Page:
Because it is the Art League – one of the true art jewels of the DMV’s art tapestry – and having juried this show a few times over the last 30 years or so (Art League: I’m due for another one by the way!) – I suspect that Gebreyesus had a lot of fun selecting this show, and probably learned a lot about diversity in art from being exposed to the spectacular range of styles, techniques, genres, approaches, and ideas.

Alina Tolkacheva, “Aware”

In fact, I would submit that the closest that anyone in the artmosphere ever comes to seeing something really “new” in the art world is after being exposed to the jurying process of a large group show such as the Art League presents nearly every month.

As a result of the diversity in Art League membership, the juror selected a dizzying array of artwork, almost overwhelming to the un-initiated, and certainly more diverse and wide-ranging than anything Glenstone would ever dare to hang in its pristine walls.

Gabreyesus awarded the “Best in Show” to a gorgeous painting titled Illumination by Yasmin Bussiere. It is an attractive abstract work and certainly merits special attention.

However, as it has become my annoying tendency in this column over the last few decades, after looking at all the submissions online, my version of awards might look a little different from the real juror.

I liked A. Tolkacheva’s sensual red painting of power personified by a strong woman, fully aware, and clearly transmitted in the painting, of her strength.

I also enjoyed Toulsaly’s deceptively simple sculpture of a pensive figure – almost the opposite of Tolkacheva’s powerful red woman, and yet as strong and omnipresent. Staying with the female model, there is also a sensual work by Ralph Payne which captures the young model’s odd pose in such a manner as to deliver every ounce of data about the visual strength of youth.

A painting entry by Felker is also able to capture the subtle sexiness of the painting’s central figure, while at the same time spreading the visual message with the three other figures in the work – which act to both diffuse the voluptuous pose of the central figure, and paradoxically augment it!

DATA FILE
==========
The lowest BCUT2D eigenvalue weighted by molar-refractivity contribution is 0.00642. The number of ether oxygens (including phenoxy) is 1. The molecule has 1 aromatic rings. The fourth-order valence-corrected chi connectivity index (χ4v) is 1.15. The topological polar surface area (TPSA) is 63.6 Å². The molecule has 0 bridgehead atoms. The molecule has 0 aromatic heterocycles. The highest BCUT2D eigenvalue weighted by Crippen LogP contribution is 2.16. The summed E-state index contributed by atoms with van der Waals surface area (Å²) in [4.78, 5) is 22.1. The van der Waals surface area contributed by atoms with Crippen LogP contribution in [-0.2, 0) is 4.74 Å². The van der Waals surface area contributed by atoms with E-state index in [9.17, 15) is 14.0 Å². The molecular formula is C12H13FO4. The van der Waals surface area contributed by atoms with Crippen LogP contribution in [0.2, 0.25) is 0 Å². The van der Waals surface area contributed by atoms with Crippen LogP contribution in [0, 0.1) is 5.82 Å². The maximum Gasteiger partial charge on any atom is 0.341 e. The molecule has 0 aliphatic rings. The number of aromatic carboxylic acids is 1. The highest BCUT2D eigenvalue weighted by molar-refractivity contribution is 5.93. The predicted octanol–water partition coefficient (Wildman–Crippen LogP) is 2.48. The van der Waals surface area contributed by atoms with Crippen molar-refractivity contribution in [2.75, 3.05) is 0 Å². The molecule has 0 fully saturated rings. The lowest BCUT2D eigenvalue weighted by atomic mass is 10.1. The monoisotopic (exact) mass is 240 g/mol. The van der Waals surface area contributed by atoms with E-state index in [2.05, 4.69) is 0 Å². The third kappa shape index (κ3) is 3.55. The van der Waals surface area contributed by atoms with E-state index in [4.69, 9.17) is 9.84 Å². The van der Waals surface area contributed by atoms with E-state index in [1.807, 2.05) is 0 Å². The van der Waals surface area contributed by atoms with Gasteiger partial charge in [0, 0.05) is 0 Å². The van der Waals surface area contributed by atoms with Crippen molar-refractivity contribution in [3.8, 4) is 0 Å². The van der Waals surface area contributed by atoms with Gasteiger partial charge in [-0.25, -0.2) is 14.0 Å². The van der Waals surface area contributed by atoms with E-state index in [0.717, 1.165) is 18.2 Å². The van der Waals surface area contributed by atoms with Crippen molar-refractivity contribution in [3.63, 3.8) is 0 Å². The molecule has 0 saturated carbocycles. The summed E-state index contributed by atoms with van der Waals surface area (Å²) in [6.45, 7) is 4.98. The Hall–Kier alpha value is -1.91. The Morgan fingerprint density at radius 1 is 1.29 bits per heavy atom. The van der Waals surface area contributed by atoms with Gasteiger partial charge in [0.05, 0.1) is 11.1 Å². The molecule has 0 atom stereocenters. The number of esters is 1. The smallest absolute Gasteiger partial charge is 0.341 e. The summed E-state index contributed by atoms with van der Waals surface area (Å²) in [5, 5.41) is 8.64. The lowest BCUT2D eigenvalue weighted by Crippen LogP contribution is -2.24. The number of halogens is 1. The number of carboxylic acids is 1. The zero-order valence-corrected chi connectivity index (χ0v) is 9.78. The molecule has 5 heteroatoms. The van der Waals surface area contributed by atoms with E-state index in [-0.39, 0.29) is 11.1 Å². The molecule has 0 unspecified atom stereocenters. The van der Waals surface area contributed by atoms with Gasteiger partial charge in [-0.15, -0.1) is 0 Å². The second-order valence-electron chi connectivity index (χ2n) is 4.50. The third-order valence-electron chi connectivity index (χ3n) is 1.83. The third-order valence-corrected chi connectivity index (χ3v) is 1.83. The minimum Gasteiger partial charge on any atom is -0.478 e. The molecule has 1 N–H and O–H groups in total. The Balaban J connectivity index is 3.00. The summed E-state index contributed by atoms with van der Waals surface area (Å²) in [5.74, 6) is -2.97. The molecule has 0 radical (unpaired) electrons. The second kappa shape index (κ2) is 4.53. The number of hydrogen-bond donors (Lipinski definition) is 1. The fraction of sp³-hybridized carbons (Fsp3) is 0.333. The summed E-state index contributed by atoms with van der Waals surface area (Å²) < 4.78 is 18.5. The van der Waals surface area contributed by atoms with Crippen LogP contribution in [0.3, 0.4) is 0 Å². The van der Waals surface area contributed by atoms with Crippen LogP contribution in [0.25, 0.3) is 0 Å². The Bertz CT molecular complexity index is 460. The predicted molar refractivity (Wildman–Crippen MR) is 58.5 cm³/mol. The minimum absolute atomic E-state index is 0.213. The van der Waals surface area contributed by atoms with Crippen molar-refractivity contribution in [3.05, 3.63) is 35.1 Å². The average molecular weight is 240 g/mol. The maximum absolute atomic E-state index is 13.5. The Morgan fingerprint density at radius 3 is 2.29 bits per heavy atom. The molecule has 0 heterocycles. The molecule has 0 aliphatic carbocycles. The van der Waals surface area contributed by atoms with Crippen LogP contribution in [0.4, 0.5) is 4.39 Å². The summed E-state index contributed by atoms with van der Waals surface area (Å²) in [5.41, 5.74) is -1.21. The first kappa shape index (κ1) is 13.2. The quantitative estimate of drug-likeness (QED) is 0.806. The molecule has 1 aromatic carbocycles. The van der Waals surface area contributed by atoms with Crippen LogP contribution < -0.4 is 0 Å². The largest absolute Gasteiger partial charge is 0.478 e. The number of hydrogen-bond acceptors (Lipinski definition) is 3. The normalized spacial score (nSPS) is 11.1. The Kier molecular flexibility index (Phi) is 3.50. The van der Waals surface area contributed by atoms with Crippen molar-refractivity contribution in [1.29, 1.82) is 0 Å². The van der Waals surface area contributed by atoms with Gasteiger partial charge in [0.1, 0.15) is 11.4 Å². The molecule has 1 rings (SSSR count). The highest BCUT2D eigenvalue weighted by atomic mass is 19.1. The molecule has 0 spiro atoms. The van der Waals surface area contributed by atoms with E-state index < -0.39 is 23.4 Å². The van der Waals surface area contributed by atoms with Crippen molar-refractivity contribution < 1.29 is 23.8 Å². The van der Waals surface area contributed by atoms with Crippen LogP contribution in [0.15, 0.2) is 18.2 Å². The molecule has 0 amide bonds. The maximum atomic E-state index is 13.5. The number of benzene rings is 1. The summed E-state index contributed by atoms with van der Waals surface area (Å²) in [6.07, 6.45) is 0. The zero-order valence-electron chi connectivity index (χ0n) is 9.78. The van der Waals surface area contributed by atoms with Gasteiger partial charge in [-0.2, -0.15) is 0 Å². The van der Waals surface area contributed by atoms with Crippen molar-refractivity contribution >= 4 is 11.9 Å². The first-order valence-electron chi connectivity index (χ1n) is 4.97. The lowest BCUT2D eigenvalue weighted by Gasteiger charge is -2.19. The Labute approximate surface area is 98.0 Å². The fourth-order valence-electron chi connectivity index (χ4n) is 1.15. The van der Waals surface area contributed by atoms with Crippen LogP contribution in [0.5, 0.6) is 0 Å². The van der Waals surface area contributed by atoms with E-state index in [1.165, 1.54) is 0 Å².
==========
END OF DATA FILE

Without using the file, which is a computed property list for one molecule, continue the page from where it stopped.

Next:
Sometimes it is the unusual approach to the subject itself which captures attention – such as in Dooriso’s painting of an older gentleman enjoying his water aerobics.  Or D. Vergaray’s somewhat scary piece of a woman near the Washington Monument (I think) with a touch of “let me disturb your visual senses” in her depiction.

Alex Tolstoy “Stormy Sea”

Abstraction is well represented – including intelligent works by area masters such as Marsha Steiger and J. Sherfy, as well as a strikingly moist painting by A. Tolstoy in which the artist delights in flexing his/her wet-on-wet mastery – a note to Tolstoy: lose the bad habit of signing your work in the middle of the painting. I believe that all artwork should and must be signed somewhere, but a signature cannot compete with the art itself, especially on a superbly composed abstract depicting of a landscape as this piece is… stick to the lower margin on the front, or sign the work on the verso – but never on the middle of the painting!

Now everyone who reads this column has gathered an important bit of information about signing artwork… cough, cough…